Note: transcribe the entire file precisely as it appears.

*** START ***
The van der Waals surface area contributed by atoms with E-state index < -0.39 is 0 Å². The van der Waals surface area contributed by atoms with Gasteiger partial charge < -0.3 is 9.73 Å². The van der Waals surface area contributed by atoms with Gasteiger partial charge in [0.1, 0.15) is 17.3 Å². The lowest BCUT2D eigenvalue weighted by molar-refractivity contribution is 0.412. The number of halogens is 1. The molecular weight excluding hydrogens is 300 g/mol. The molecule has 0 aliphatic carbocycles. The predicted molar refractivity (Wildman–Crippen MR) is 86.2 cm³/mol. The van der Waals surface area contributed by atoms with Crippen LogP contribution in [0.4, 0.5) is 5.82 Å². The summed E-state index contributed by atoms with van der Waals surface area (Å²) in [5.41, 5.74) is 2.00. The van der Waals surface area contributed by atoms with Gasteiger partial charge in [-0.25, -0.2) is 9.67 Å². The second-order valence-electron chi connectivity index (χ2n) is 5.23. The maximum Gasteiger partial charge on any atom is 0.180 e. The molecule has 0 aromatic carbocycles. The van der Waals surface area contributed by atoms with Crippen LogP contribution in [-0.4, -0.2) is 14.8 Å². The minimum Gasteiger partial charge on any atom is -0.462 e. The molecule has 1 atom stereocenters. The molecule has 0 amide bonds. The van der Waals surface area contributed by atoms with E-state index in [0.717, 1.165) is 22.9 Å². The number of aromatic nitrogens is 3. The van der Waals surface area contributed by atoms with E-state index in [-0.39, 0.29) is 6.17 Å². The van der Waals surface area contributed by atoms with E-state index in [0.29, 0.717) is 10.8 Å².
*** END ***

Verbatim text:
The van der Waals surface area contributed by atoms with E-state index < -0.39 is 0 Å². The van der Waals surface area contributed by atoms with Gasteiger partial charge < -0.3 is 9.73 Å². The van der Waals surface area contributed by atoms with Gasteiger partial charge in [0.1, 0.15) is 17.3 Å². The lowest BCUT2D eigenvalue weighted by molar-refractivity contribution is 0.412. The number of halogens is 1. The molecular weight excluding hydrogens is 300 g/mol. The molecule has 0 aliphatic carbocycles. The predicted molar refractivity (Wildman–Crippen MR) is 86.2 cm³/mol. The van der Waals surface area contributed by atoms with Crippen LogP contribution in [0.4, 0.5) is 5.82 Å². The summed E-state index contributed by atoms with van der Waals surface area (Å²) in [5.41, 5.74) is 2.00. The van der Waals surface area contributed by atoms with Gasteiger partial charge in [-0.25, -0.2) is 9.67 Å². The second-order valence-electron chi connectivity index (χ2n) is 5.23. The maximum Gasteiger partial charge on any atom is 0.180 e. The molecule has 0 aromatic carbocycles. The van der Waals surface area contributed by atoms with Crippen LogP contribution in [-0.4, -0.2) is 14.8 Å². The minimum Gasteiger partial charge on any atom is -0.462 e. The molecule has 1 atom stereocenters. The molecule has 0 amide bonds. The van der Waals surface area contributed by atoms with E-state index in [0.717, 1.165) is 22.9 Å². The number of aromatic nitrogens is 3. The van der Waals surface area contributed by atoms with E-state index in [-0.39, 0.29) is 6.17 Å². The van der Waals surface area contributed by atoms with E-state index in [0.29, 0.717) is 10.8 Å².